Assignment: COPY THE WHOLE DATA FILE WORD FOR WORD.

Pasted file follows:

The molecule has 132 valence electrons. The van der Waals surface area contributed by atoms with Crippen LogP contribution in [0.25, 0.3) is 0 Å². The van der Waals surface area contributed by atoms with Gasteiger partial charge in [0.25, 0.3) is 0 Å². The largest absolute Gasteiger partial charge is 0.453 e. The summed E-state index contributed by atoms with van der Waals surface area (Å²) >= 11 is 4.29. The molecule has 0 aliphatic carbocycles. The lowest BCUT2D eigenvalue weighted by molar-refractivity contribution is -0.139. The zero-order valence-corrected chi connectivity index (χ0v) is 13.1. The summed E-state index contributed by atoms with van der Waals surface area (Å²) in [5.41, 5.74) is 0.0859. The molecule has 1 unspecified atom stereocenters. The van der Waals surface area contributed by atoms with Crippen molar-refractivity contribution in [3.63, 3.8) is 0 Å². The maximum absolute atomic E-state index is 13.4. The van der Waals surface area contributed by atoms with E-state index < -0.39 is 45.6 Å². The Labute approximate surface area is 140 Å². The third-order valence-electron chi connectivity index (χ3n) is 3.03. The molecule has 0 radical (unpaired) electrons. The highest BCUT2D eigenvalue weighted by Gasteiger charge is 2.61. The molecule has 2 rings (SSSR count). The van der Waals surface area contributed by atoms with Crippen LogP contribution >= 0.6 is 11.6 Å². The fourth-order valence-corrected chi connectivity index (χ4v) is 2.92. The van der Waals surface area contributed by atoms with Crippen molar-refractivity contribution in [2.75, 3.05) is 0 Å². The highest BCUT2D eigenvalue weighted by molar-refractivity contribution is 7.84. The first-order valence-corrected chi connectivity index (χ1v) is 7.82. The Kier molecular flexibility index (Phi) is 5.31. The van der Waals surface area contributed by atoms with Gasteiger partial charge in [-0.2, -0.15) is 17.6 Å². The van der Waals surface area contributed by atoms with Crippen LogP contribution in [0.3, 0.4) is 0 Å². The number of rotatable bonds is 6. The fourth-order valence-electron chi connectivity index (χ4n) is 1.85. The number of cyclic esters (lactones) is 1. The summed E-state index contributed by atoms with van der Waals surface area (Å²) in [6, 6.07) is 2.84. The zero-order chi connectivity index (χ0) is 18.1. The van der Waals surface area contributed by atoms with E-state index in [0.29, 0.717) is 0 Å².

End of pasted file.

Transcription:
The molecule has 132 valence electrons. The van der Waals surface area contributed by atoms with Crippen LogP contribution in [0.25, 0.3) is 0 Å². The van der Waals surface area contributed by atoms with Gasteiger partial charge in [0.25, 0.3) is 0 Å². The largest absolute Gasteiger partial charge is 0.453 e. The summed E-state index contributed by atoms with van der Waals surface area (Å²) >= 11 is 4.29. The molecule has 0 aliphatic carbocycles. The lowest BCUT2D eigenvalue weighted by molar-refractivity contribution is -0.139. The zero-order valence-corrected chi connectivity index (χ0v) is 13.1. The summed E-state index contributed by atoms with van der Waals surface area (Å²) in [5.41, 5.74) is 0.0859. The molecule has 1 unspecified atom stereocenters. The van der Waals surface area contributed by atoms with Crippen molar-refractivity contribution in [3.63, 3.8) is 0 Å². The maximum absolute atomic E-state index is 13.4. The van der Waals surface area contributed by atoms with E-state index < -0.39 is 45.6 Å². The Labute approximate surface area is 140 Å². The third-order valence-electron chi connectivity index (χ3n) is 3.03. The molecule has 0 radical (unpaired) electrons. The highest BCUT2D eigenvalue weighted by Gasteiger charge is 2.61. The molecule has 2 rings (SSSR count). The van der Waals surface area contributed by atoms with Crippen LogP contribution >= 0.6 is 11.6 Å². The fourth-order valence-corrected chi connectivity index (χ4v) is 2.92. The van der Waals surface area contributed by atoms with Crippen molar-refractivity contribution in [2.75, 3.05) is 0 Å². The highest BCUT2D eigenvalue weighted by molar-refractivity contribution is 7.84. The first-order valence-corrected chi connectivity index (χ1v) is 7.82. The Kier molecular flexibility index (Phi) is 5.31. The van der Waals surface area contributed by atoms with Gasteiger partial charge in [-0.2, -0.15) is 17.6 Å². The van der Waals surface area contributed by atoms with Crippen LogP contribution in [0.3, 0.4) is 0 Å². The number of rotatable bonds is 6. The fourth-order valence-electron chi connectivity index (χ4n) is 1.85. The number of cyclic esters (lactones) is 1. The summed E-state index contributed by atoms with van der Waals surface area (Å²) in [6, 6.07) is 2.84. The zero-order chi connectivity index (χ0) is 18.1. The van der Waals surface area contributed by atoms with E-state index in [0.29, 0.717) is 0 Å².